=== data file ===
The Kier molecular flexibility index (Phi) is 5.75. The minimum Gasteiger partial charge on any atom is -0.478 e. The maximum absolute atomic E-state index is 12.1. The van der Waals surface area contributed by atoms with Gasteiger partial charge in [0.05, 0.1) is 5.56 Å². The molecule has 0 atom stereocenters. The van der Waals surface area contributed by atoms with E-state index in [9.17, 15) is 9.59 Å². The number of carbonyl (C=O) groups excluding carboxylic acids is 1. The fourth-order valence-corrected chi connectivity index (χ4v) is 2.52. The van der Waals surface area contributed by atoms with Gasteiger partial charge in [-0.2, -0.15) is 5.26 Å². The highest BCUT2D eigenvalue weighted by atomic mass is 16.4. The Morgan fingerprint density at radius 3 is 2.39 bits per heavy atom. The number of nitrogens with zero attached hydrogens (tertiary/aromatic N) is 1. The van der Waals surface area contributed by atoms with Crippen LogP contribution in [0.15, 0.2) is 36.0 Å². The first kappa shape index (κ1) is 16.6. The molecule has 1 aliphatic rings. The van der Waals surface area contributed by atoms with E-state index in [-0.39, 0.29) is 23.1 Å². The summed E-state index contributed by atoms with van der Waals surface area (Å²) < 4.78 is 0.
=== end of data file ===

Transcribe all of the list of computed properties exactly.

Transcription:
The Kier molecular flexibility index (Phi) is 5.75. The minimum Gasteiger partial charge on any atom is -0.478 e. The maximum absolute atomic E-state index is 12.1. The van der Waals surface area contributed by atoms with Gasteiger partial charge in [0.05, 0.1) is 5.56 Å². The molecule has 0 atom stereocenters. The van der Waals surface area contributed by atoms with E-state index in [9.17, 15) is 9.59 Å². The number of carbonyl (C=O) groups excluding carboxylic acids is 1. The fourth-order valence-corrected chi connectivity index (χ4v) is 2.52. The van der Waals surface area contributed by atoms with Gasteiger partial charge in [-0.2, -0.15) is 5.26 Å². The highest BCUT2D eigenvalue weighted by atomic mass is 16.4. The Morgan fingerprint density at radius 3 is 2.39 bits per heavy atom. The number of nitrogens with zero attached hydrogens (tertiary/aromatic N) is 1. The van der Waals surface area contributed by atoms with Crippen LogP contribution in [0.15, 0.2) is 36.0 Å². The first kappa shape index (κ1) is 16.6. The molecule has 1 aliphatic rings. The van der Waals surface area contributed by atoms with E-state index in [-0.39, 0.29) is 23.1 Å². The summed E-state index contributed by atoms with van der Waals surface area (Å²) < 4.78 is 0.